Author: Natalia Beiser
When I resigned my full time job in 2005 due to bipolar depression, I subsequently went on disability. I spent countless years allowing my bipolar diagnosis to define how I should be treated in the workplace. Prior to going on disability, I had an employer that regularly bullied me after I requested reasonable accommodations under the Americans with Disabilities Act.
After requesting the various accommodations, my boss walked by me and said aloud, “That one needs a job coach.” Many similar encounters transpired and this left my self-esteem completely shot. Due to having underdeveloped personal boundaries and wanting to be a superhero bipolar social service caseworker, I devoted too much of my existence assuring that those that I served had the best quality of life that I could help facilitate.
After going on disability an extended period of time had transpired since I had been employed at a meaningful job. It was unfortunate that when I attained employment that caused me to feel self-worth again, many facets of my life became intertwined.
I was thrilled to obtain employment with people that I deemed were kind. After approximately three months of working for the family owned business, I let the owner know that I had bipolar disorder. He knew that I was on disability, and was inquisitive and made sly comments about wanting to know why I was receiving benefits.
This lack of boundaries followed me to the new place of employment with a vengeance. I gave my new employer everything that I had. I have a food addiction, so when I became overly stressed, I would self-medicate. I worked many more hours than I was paid for, and the business owner became used to this. I was often not mentally or physically healthy during this time, but I felt that I had to give my absolute all because I did not feel that I was worthy of my job.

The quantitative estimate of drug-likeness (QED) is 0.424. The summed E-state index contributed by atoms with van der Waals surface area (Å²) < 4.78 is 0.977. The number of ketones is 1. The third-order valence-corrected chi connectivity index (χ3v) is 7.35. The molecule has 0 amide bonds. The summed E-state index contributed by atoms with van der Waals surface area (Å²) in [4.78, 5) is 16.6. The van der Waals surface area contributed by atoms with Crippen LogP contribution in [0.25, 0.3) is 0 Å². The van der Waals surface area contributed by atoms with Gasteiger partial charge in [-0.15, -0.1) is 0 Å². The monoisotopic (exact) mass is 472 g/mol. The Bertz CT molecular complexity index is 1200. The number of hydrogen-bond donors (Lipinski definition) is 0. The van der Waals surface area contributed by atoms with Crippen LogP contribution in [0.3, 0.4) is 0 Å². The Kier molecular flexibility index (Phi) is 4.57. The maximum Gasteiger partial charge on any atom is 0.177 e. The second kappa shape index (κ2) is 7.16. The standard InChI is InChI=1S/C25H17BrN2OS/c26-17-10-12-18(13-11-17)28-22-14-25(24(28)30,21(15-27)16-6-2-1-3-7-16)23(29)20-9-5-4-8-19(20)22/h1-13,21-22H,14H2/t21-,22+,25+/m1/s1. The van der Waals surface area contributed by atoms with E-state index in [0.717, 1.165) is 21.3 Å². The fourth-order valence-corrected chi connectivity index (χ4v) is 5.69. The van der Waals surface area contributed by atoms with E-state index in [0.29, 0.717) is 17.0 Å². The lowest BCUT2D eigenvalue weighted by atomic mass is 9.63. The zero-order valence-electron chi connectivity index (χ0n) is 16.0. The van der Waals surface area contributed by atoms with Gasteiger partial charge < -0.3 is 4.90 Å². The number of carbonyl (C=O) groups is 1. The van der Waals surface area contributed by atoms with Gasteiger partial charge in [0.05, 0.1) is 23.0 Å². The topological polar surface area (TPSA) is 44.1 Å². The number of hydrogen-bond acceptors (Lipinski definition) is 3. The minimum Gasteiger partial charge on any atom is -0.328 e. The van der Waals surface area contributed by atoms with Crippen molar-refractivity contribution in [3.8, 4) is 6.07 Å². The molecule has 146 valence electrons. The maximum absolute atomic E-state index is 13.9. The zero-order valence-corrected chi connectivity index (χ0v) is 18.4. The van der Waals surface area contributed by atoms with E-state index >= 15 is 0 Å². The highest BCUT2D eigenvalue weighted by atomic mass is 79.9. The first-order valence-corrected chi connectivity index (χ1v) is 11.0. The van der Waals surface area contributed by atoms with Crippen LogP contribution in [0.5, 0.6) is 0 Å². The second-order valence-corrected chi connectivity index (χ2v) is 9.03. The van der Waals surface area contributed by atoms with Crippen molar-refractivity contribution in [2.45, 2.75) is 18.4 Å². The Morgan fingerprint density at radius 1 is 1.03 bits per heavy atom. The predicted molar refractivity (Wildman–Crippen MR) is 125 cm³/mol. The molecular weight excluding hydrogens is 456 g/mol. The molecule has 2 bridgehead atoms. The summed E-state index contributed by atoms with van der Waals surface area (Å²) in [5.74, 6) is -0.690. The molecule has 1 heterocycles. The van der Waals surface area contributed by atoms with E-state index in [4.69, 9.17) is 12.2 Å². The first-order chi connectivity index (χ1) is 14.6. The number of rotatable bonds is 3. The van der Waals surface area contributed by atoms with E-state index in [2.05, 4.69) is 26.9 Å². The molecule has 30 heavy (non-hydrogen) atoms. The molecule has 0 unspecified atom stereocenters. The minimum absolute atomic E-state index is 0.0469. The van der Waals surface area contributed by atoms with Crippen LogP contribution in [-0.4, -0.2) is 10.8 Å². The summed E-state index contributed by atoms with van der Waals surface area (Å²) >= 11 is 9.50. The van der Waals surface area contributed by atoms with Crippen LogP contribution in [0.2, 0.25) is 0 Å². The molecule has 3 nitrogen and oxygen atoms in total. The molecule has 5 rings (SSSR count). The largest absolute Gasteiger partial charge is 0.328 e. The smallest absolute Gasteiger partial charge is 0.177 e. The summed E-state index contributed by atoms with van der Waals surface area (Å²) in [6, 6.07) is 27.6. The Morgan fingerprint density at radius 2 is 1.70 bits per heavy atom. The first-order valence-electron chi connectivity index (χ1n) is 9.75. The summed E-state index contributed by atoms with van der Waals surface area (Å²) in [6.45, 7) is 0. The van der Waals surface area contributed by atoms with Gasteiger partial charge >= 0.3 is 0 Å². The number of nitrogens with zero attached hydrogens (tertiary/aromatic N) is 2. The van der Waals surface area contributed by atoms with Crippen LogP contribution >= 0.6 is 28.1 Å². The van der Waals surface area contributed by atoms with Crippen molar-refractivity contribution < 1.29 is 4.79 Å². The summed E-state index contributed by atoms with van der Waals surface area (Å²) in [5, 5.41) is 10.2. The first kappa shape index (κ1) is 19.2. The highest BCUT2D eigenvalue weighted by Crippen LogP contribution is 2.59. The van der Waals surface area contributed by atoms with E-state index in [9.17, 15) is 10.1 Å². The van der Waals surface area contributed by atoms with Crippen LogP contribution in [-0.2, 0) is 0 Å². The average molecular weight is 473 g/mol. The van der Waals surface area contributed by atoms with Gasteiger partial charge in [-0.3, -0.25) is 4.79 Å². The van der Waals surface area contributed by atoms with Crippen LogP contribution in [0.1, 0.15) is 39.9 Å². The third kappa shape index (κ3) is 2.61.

My boss would periodically make comments about the “free money” that I was receiving from the government. I felt such shame for utilizing this back up system. Once I was chronically ill with a fever provoking ear infection and my boss made a negative comment about how I was sick all of the time, how it never ends, and then he made a sarcastic comment about this being why businesses should employ the handicapped.
For years, I believed that I deserved to be talked to like this, and I felt small because of my diagnosis. I would express feelings and opinions, and there was a history of me being told that those thoughts did not matter. If I was called on a Saturday night and I was out to dinner, and the business owner asked me to do something right then, I would balk, but would do it. And then I would be mad at myself. Outings were interrupted because someone needed help and I was told to accommodate. I was driving on a Sunday afternoon to visit an elderly relative out of town and I was essentially told that I needed to contact every single customer by text (approximately 240) and provide them with a piece of information, as I was the only person in the small workforce that could efficiently perform this task. But I did, because I was scared not to. Their emergency always became my emergency.
While working for this family, I was always in some state of fear. I was afraid of displeasing them, and was frightened that they would not want to continue to work with me. I never felt good enough for their empire.
Fast forward a few years. I found out that I had cancer. While on medical leave, I was fired, but figured out later that this was a blessing in disguise, as I quickly obtained the first job that I interviewed for. My clients are glad to see me each day. After six months on my new job, I earn more money than before and have arguably fewer responsibilities, along with less stress. I knew all along that my employer had no boundaries. What I did not recognize was how bad my own boundaries were.
If you are receiving Social Security benefits and well enough to work, consider finding employment that is a good fit that allows you to feel good about yourself. However, please learn from my experience and do not allow yourself to be manipulated, talked down to, or have your boundaries stomped on. You never know how important your presence is to someone else. You just being you may be exactly what is needed in your local workforce.